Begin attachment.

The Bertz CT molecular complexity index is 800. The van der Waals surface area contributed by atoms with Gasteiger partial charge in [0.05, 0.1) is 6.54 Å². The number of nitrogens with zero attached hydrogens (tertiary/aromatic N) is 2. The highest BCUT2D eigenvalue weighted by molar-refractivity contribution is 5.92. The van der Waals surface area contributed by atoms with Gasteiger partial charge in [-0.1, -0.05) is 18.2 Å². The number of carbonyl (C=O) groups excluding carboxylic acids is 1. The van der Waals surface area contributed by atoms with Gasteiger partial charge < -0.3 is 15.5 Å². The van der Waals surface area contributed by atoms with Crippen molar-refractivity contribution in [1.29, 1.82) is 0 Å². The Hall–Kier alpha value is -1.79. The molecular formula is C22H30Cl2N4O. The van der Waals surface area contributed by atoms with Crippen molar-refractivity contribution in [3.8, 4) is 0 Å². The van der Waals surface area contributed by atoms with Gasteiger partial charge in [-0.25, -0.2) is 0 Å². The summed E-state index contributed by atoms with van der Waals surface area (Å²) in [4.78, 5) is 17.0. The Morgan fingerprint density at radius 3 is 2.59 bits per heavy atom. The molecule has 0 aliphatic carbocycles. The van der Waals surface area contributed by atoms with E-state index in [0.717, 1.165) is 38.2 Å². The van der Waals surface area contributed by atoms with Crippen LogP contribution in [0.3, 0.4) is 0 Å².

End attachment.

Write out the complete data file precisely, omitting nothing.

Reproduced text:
The Bertz CT molecular complexity index is 800. The van der Waals surface area contributed by atoms with Gasteiger partial charge in [0.05, 0.1) is 6.54 Å². The number of nitrogens with zero attached hydrogens (tertiary/aromatic N) is 2. The highest BCUT2D eigenvalue weighted by molar-refractivity contribution is 5.92. The van der Waals surface area contributed by atoms with Gasteiger partial charge in [-0.1, -0.05) is 18.2 Å². The number of carbonyl (C=O) groups excluding carboxylic acids is 1. The van der Waals surface area contributed by atoms with Gasteiger partial charge < -0.3 is 15.5 Å². The van der Waals surface area contributed by atoms with Crippen molar-refractivity contribution in [1.29, 1.82) is 0 Å². The Hall–Kier alpha value is -1.79. The molecular formula is C22H30Cl2N4O. The van der Waals surface area contributed by atoms with Crippen molar-refractivity contribution in [3.8, 4) is 0 Å². The van der Waals surface area contributed by atoms with Gasteiger partial charge in [-0.25, -0.2) is 0 Å². The summed E-state index contributed by atoms with van der Waals surface area (Å²) in [4.78, 5) is 17.0. The Morgan fingerprint density at radius 3 is 2.59 bits per heavy atom. The molecule has 0 aliphatic carbocycles. The van der Waals surface area contributed by atoms with E-state index in [0.717, 1.165) is 38.2 Å². The van der Waals surface area contributed by atoms with Crippen LogP contribution in [0.3, 0.4) is 0 Å².